Case 3: two equal sized balls in collision



This time the two balls have the same mass, and the colliding ball comes to a dead stop with the collision. The collision is now 100% efficient.

We can also make a couple of other observations about the collision -- and you can even see where they came from if you followed the math notes:
  • The condition for the first ball to stop is M1=M2, and the second ball takes on the original velocity V1.
  • When the first ball is much more massive than the second, the velocity of the second ball approaches 2V1.

This graph plots the collision efficiency versus the ratio of the two masses. The efficiency is the fraction of the total kinetic energy transferred to the second ball.  The graph shows the collision follows the Goldilock’s principle: the colliding ball can be too big, too small, or just right. Just right is when the two masses are equal.

So why does the typical golf driver have a mass of 200 g and the ball a mass of 46 g, surely the collision would be more efficient if the two masses were the same?

We will answer that question shortly.

Math note

The equation of this curve is
Efficiency  =   4 M1M2

(M1 + M2)2

Three-Ball Collision

Now, let’s look in detail at the three-ball collision. It might look like a bit of a detour, but we will see shortly that two successive 2-ball collisions illustrates an important compromise that occurs in the golf swing.



Remember, when we ran the animation of the large ball colliding with the small ball, how the small ball moved faster than the large ball?  Although it’s not easy to tell, the small ball now moves faster than before. The intermediate ball makes the transfer of energy from the large ball to the small ball more efficient.

This graph plots the efficiency for the two separate 2-ball collision that occur within the 3-ball collision; first M1 with M2, and then M2 with M3. In the graph I have assumed that the big ball has a mass of 1 kg, and the small ball has a mass of 50 g. The mass of the intermediate ball can take any value as indicated on the horizontal axis of the graph.

The right hand dotted curve shows the efficiency of the collision between M1 and M2, with the mass of M1 equal to 1 kg. As expected from our observations with the 2-ball collisions, the energy transfer is most efficient when the intermediate mass is also 1 kg.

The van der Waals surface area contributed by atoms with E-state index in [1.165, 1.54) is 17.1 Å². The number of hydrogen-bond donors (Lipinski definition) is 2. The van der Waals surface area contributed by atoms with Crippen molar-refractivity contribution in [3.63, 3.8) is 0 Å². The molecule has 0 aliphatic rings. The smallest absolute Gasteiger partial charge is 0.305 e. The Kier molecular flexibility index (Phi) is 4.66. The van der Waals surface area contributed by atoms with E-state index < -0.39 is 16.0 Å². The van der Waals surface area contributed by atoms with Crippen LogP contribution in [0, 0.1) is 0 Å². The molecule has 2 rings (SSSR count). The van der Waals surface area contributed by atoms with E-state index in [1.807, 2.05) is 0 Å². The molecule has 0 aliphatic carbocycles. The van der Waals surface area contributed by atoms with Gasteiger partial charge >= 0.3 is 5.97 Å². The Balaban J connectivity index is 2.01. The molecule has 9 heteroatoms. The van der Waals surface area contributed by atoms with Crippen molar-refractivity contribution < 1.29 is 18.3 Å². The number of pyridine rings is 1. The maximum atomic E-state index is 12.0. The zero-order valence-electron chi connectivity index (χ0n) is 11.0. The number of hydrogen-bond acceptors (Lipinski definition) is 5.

The left hand dotted curve shows the efficiency of the collision between M2 and M3, with the mass of M3 equal to 50 g. It is most efficient when the intermediate mass is 50 g.

After the first collision, the intermediate mass carries a given percentage of the energy, and then this fraction of the energy is reduced by a further percentage in the second collision. The efficiency of the overall three-ball collision is therefore found by multiplying the efficiency the two collisions, as given by the two dotted curves. The result is the solid red curve. Clearly, the best overall efficiency is obtained when the intermediate mass is in between the other two. If we read the mass off the graph we can see it is a little greater than 200 g.

Math note

The velocity of the third ball is given by:
U3  =   4 M1 M2

(M1 + M2)(M2 + M3)
V1
Differentiation with respect to M2, and setting the result to zero gives the condition for the maximum energy transfer:

In other words, the optimum intermediate mass is the geometric mean of the other two.

To improve the efficiency even further we could introduce a fourth ball, or an infinite sequence of balls, with the masses graded between the large and small masses. Now the efficiency approaches 100%. Practical examples of this type of exponentially graded coupling include the bullwhip, horn loudspeakers, and graded electromagnetic absorbers used in stealth technology.
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Last modified - Apr 13, 2014